Nationwide student protests started last month. On February 12, the demonstrations attracted global attention when three people were killed.
Demonstrators are demanding better security, an end to goods shortages and protected freedom of speech.
Who is opposition leader Leopoldo Lopez?
Protest leader releases vid to supporters CNN cameras taken at gunpoint
Major social and economic problems have fueled the protests. But as the demonstrations gained steam, officials have pointed fingers at other factors and accused the United States of plotting to destabilize the government.
Some blame Venezuela’s government, led by President Nicolas Maduro, for those problems. Maduro and other officials blame the opposition for the security and economic problems.
The protests are the largest Maduro has faced in his 11 months in power. He has called opposition members fascists and compared them to an infection that needs to be cured.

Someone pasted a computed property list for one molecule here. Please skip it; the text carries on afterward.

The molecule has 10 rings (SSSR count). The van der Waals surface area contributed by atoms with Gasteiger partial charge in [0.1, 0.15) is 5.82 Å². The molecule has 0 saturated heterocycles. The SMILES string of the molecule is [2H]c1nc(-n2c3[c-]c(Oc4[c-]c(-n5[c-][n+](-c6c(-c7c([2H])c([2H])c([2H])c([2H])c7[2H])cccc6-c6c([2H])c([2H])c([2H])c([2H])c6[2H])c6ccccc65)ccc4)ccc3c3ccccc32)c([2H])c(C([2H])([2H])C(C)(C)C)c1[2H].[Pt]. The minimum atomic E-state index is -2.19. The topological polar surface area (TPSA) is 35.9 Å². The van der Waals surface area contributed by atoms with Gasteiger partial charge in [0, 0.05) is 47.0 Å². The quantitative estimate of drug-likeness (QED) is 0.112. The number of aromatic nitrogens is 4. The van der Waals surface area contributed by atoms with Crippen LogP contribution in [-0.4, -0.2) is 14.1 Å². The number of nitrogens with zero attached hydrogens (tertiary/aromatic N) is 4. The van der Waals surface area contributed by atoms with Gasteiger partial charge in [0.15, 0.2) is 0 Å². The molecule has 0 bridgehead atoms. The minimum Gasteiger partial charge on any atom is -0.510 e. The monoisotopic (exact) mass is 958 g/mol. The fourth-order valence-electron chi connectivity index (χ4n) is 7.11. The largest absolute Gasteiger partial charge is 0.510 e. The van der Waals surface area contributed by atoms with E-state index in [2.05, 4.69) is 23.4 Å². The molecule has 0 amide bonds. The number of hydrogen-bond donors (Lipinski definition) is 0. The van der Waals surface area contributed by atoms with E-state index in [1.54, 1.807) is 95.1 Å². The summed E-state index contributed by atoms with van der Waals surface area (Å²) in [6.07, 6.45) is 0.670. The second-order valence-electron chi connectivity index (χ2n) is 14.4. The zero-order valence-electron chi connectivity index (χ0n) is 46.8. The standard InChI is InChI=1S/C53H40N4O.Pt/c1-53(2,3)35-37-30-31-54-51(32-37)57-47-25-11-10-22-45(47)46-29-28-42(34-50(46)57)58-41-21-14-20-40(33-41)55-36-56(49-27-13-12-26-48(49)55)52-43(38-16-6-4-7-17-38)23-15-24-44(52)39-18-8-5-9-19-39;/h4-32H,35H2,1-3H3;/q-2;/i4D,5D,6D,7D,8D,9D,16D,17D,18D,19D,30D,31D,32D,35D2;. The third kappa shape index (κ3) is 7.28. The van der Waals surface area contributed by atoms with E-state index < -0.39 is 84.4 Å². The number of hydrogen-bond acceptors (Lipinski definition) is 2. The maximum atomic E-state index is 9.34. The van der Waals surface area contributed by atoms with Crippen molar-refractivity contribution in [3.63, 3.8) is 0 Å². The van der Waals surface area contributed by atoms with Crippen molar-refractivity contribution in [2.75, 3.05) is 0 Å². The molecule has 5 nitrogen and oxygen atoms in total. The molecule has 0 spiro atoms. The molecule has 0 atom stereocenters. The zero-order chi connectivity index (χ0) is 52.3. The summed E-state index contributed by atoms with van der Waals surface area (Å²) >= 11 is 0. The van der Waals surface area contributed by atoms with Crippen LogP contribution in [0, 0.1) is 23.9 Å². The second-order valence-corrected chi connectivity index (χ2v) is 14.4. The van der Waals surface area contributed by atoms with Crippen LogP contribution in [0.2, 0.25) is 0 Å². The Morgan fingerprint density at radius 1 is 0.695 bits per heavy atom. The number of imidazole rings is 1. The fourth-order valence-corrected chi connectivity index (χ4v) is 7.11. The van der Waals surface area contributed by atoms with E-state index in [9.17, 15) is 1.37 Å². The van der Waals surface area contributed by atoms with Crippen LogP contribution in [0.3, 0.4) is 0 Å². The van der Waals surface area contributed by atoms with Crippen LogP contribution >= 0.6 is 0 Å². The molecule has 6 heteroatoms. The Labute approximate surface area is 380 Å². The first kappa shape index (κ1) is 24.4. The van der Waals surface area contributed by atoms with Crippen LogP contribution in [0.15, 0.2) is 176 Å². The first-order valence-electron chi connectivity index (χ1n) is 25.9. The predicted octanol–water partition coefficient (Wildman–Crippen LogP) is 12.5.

Many demonstrators across the country are students, but prominent opposition politicians have also joined marches.
Since February 13, more than 2,000 stories from Venezuela have been uploaded to iReport, CNN’s user-generated platform. Many of the videos and photos are gruesome, and depict violent scenes between demonstrators and police.
THICK clouds of teargas hung in the air over the north gate of the Central University (UCV) in Caracas on March 12th. A police helicopter clattered overhead; on campus, plain-clothes gunmen on motorcycles, some bearing the initials of the national guard, harassed student demonstrators.
A month after the government crack-down on protesters began, Venezuela’s crisis is deepening. This was the bloodiest single day since three people were killed in Caracas on March 12th. Eighteen injuries were reported at the UCV, after a previously peaceful student march to demand the resignation of the Venezuelan government ombudsman was halted on the orders of President Nicolás Maduro.